CMS issued a new rule on March 13, 2013, allowing providers to be paid for services billed under Medicare Part A, which should have been billed under Part B. However, a notice of proposed rulemaking issued the same day states that those claims must still be submitted within a strict one-year window that renders the new rule ineffective.
It has been CMS’ policy that if a provider incorrectly billed under Part A for services that should have been billed under Part B (e.g., if an inpatient procedure should have been performed on an outpatient basis), the provider forfeited its right to receive any payment for services rendered. CMS told providers that they could not get paid even though they performed a medically necessary service covered by Medicare.
Medicare Recovery Audit Contractors (“RACs”)—private companies that contract with the federal government to audit Medicare payments—seized on this policy and aggressively pursued providers on determinations of whether inpatient admissions were medically necessary. Since RACs are paid on a contingency fee basis, these claims were highly lucrative ones to pursue given that the entire payment for the service was at stake.
In November 2012, the American Hospital Association (“AHA”) directly challenged CMS’ policy by bringing a lawsuit in federal court. The AHA’s lawsuit alleged that CMS’ policy was unlawful because it violated various federal laws, including the Medicare Act itself. As an example of the injustice caused by CMS’ policy, the AHA’s lawsuit cited the experience of Munson Medical Center, a 391-bed hospital in Traverse, Michigan. According to the AHA’s lawsuit, between 2007 and 2012, Munson provided 1,526 patient records to a RAC to review the medical necessity of inpatient admissions. The RAC determined that at least 844 patients should not have been admitted as inpatients, and demanded that Munson repay $6,485,000 (of which $810,625 would go to the RAC as its contingency fee). The RAC demanded the full repayment despite the fact that it had determined that many of the services were medically necessary.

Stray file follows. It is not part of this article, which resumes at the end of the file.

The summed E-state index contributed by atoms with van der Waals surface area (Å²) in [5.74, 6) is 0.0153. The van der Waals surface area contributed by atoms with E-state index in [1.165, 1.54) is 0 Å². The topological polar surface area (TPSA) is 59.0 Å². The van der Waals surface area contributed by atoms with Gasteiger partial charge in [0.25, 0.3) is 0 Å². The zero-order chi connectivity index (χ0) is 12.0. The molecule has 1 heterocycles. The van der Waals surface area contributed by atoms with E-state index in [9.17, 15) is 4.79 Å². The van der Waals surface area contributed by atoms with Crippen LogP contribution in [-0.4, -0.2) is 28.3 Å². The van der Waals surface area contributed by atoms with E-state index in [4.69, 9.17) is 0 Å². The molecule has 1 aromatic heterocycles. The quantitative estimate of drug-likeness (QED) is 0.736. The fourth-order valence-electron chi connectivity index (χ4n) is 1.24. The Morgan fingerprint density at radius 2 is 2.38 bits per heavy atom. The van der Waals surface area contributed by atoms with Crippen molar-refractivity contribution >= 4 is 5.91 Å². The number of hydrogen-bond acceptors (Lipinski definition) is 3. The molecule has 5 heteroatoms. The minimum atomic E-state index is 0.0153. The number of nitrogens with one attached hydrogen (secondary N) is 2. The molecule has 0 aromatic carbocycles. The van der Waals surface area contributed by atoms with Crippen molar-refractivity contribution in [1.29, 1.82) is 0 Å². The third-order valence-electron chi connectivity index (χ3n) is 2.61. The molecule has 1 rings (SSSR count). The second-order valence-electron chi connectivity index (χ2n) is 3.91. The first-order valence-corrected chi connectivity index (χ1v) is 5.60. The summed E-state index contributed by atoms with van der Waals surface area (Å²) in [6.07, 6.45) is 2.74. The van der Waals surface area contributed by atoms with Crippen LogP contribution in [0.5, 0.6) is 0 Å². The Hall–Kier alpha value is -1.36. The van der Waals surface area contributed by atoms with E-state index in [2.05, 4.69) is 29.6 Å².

CMS’ new rule takes one step forward by changing the longstanding unfair policy, but then takes two steps back by enforcing the timely filing restrictions for resubmission under Part B. Claims must be filed within one year from the date of service to be timely under Part B. Applying the one-year limitation to Part A claims that are resubmitted under Part B renders the rule change nearly meaningless because RAC audit denials and the appeals that follow regularly take place more than one year after the date of service. In response to the announced rule change, the AHA stated that it will continue to pursue its lawsuit.
Providers should be aware of the new rule and use it to challenge RAC denials. We will keep you apprised of developments in the AHA’s lawsuit and how it may impact strategies for dealing with RAC audits.